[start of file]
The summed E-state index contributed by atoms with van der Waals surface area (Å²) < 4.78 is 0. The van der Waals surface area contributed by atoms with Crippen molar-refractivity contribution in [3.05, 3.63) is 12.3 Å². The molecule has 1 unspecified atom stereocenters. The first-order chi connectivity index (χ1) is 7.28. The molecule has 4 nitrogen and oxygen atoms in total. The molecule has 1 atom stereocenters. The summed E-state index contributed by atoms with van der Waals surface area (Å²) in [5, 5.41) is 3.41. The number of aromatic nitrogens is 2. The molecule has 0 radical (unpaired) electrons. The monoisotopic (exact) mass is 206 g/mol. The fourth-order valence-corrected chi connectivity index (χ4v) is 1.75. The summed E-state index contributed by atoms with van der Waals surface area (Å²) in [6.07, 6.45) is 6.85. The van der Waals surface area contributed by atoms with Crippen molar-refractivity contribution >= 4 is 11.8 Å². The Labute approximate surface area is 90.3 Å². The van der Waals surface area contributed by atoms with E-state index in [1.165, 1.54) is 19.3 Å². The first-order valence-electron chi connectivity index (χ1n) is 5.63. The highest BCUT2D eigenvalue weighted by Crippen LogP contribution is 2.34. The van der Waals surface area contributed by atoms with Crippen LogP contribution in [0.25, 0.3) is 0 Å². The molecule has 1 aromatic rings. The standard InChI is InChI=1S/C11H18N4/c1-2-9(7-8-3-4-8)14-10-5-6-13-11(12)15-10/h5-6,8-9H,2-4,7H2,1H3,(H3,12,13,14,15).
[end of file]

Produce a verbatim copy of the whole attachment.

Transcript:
The summed E-state index contributed by atoms with van der Waals surface area (Å²) < 4.78 is 0. The van der Waals surface area contributed by atoms with Crippen molar-refractivity contribution in [3.05, 3.63) is 12.3 Å². The molecule has 1 unspecified atom stereocenters. The first-order chi connectivity index (χ1) is 7.28. The molecule has 4 nitrogen and oxygen atoms in total. The molecule has 1 atom stereocenters. The summed E-state index contributed by atoms with van der Waals surface area (Å²) in [5, 5.41) is 3.41. The number of aromatic nitrogens is 2. The molecule has 0 radical (unpaired) electrons. The monoisotopic (exact) mass is 206 g/mol. The fourth-order valence-corrected chi connectivity index (χ4v) is 1.75. The summed E-state index contributed by atoms with van der Waals surface area (Å²) in [6.07, 6.45) is 6.85. The van der Waals surface area contributed by atoms with Crippen molar-refractivity contribution >= 4 is 11.8 Å². The Labute approximate surface area is 90.3 Å². The van der Waals surface area contributed by atoms with E-state index in [1.165, 1.54) is 19.3 Å². The first-order valence-electron chi connectivity index (χ1n) is 5.63. The highest BCUT2D eigenvalue weighted by Crippen LogP contribution is 2.34. The van der Waals surface area contributed by atoms with Crippen LogP contribution in [0.25, 0.3) is 0 Å². The molecule has 1 aromatic rings. The standard InChI is InChI=1S/C11H18N4/c1-2-9(7-8-3-4-8)14-10-5-6-13-11(12)15-10/h5-6,8-9H,2-4,7H2,1H3,(H3,12,13,14,15).